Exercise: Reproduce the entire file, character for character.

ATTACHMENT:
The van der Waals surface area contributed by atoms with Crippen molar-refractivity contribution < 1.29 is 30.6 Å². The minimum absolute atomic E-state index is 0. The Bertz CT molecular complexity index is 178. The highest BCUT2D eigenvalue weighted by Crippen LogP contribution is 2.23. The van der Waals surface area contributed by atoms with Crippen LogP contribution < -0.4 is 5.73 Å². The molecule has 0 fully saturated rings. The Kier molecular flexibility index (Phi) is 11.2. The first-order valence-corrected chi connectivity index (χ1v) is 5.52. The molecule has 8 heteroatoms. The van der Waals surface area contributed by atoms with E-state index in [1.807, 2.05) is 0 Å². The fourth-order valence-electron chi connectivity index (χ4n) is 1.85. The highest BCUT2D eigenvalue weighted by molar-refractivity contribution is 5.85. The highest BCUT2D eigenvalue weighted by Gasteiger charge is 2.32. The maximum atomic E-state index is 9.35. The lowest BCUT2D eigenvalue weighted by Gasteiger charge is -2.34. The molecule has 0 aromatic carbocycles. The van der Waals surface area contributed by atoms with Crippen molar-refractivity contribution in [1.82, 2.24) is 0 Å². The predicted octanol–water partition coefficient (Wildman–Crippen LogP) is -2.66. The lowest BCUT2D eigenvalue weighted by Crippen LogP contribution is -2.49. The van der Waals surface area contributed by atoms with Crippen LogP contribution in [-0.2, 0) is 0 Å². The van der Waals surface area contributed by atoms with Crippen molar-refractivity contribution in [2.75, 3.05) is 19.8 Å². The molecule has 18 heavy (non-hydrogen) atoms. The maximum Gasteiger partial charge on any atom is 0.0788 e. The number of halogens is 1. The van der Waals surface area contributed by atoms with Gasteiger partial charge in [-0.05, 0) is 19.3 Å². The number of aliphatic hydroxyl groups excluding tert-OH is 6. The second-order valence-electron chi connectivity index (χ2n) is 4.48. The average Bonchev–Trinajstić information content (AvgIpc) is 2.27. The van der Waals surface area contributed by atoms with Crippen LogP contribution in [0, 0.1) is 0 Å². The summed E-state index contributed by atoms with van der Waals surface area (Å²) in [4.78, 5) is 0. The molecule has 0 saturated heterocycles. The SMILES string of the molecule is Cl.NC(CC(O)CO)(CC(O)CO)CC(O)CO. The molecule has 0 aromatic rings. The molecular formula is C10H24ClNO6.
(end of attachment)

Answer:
The van der Waals surface area contributed by atoms with Crippen molar-refractivity contribution < 1.29 is 30.6 Å². The minimum absolute atomic E-state index is 0. The Bertz CT molecular complexity index is 178. The highest BCUT2D eigenvalue weighted by Crippen LogP contribution is 2.23. The van der Waals surface area contributed by atoms with Crippen LogP contribution < -0.4 is 5.73 Å². The molecule has 0 fully saturated rings. The Kier molecular flexibility index (Phi) is 11.2. The first-order valence-corrected chi connectivity index (χ1v) is 5.52. The molecule has 8 heteroatoms. The van der Waals surface area contributed by atoms with E-state index in [1.807, 2.05) is 0 Å². The fourth-order valence-electron chi connectivity index (χ4n) is 1.85. The highest BCUT2D eigenvalue weighted by molar-refractivity contribution is 5.85. The highest BCUT2D eigenvalue weighted by Gasteiger charge is 2.32. The maximum atomic E-state index is 9.35. The lowest BCUT2D eigenvalue weighted by Gasteiger charge is -2.34. The molecule has 0 aromatic carbocycles. The van der Waals surface area contributed by atoms with Crippen molar-refractivity contribution in [1.82, 2.24) is 0 Å². The predicted octanol–water partition coefficient (Wildman–Crippen LogP) is -2.66. The lowest BCUT2D eigenvalue weighted by Crippen LogP contribution is -2.49. The van der Waals surface area contributed by atoms with Crippen LogP contribution in [-0.2, 0) is 0 Å². The van der Waals surface area contributed by atoms with Crippen molar-refractivity contribution in [2.75, 3.05) is 19.8 Å². The molecule has 18 heavy (non-hydrogen) atoms. The maximum Gasteiger partial charge on any atom is 0.0788 e. The number of halogens is 1. The van der Waals surface area contributed by atoms with Gasteiger partial charge in [-0.05, 0) is 19.3 Å². The number of aliphatic hydroxyl groups excluding tert-OH is 6. The second-order valence-electron chi connectivity index (χ2n) is 4.48. The average Bonchev–Trinajstić information content (AvgIpc) is 2.27. The van der Waals surface area contributed by atoms with Crippen LogP contribution in [0, 0.1) is 0 Å². The summed E-state index contributed by atoms with van der Waals surface area (Å²) in [4.78, 5) is 0. The molecule has 0 saturated heterocycles. The SMILES string of the molecule is Cl.NC(CC(O)CO)(CC(O)CO)CC(O)CO. The molecule has 0 aromatic rings. The molecular formula is C10H24ClNO6.